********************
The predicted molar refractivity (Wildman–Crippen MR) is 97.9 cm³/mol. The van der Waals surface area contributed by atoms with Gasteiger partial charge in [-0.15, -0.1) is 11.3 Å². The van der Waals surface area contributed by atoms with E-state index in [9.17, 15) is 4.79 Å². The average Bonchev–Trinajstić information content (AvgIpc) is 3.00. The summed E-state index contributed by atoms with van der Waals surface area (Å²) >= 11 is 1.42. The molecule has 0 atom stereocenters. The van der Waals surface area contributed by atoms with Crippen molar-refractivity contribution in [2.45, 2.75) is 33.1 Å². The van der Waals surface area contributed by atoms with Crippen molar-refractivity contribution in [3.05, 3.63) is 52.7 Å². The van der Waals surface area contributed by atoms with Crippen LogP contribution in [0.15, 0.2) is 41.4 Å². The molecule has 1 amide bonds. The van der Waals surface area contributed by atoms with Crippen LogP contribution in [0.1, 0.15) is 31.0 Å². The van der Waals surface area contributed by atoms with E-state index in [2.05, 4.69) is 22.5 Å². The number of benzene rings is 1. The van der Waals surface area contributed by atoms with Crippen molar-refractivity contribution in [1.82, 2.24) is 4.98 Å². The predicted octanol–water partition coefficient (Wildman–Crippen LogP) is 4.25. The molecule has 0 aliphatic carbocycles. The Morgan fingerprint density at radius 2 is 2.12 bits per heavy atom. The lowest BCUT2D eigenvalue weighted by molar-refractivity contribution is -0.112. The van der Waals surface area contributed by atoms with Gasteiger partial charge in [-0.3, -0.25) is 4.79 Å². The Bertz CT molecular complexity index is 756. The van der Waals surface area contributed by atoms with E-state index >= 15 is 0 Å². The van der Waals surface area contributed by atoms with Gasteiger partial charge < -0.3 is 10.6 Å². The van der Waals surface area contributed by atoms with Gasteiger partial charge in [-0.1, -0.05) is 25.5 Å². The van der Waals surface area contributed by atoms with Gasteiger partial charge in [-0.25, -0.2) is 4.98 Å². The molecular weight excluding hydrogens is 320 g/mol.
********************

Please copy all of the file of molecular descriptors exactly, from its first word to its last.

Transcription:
The predicted molar refractivity (Wildman–Crippen MR) is 97.9 cm³/mol. The van der Waals surface area contributed by atoms with Gasteiger partial charge in [-0.15, -0.1) is 11.3 Å². The van der Waals surface area contributed by atoms with E-state index in [9.17, 15) is 4.79 Å². The average Bonchev–Trinajstić information content (AvgIpc) is 3.00. The summed E-state index contributed by atoms with van der Waals surface area (Å²) >= 11 is 1.42. The molecule has 0 atom stereocenters. The van der Waals surface area contributed by atoms with Crippen molar-refractivity contribution in [2.45, 2.75) is 33.1 Å². The van der Waals surface area contributed by atoms with Crippen molar-refractivity contribution in [3.05, 3.63) is 52.7 Å². The van der Waals surface area contributed by atoms with Crippen LogP contribution in [0.15, 0.2) is 41.4 Å². The molecule has 1 amide bonds. The van der Waals surface area contributed by atoms with Crippen LogP contribution in [0.1, 0.15) is 31.0 Å². The van der Waals surface area contributed by atoms with E-state index in [2.05, 4.69) is 22.5 Å². The number of benzene rings is 1. The van der Waals surface area contributed by atoms with Crippen molar-refractivity contribution in [1.82, 2.24) is 4.98 Å². The predicted octanol–water partition coefficient (Wildman–Crippen LogP) is 4.25. The molecule has 0 aliphatic carbocycles. The Morgan fingerprint density at radius 2 is 2.12 bits per heavy atom. The lowest BCUT2D eigenvalue weighted by molar-refractivity contribution is -0.112. The van der Waals surface area contributed by atoms with Gasteiger partial charge in [-0.3, -0.25) is 4.79 Å². The Bertz CT molecular complexity index is 756. The van der Waals surface area contributed by atoms with E-state index >= 15 is 0 Å². The van der Waals surface area contributed by atoms with Gasteiger partial charge < -0.3 is 10.6 Å². The van der Waals surface area contributed by atoms with Gasteiger partial charge in [-0.1, -0.05) is 25.5 Å². The van der Waals surface area contributed by atoms with Gasteiger partial charge in [-0.25, -0.2) is 4.98 Å². The molecular weight excluding hydrogens is 320 g/mol.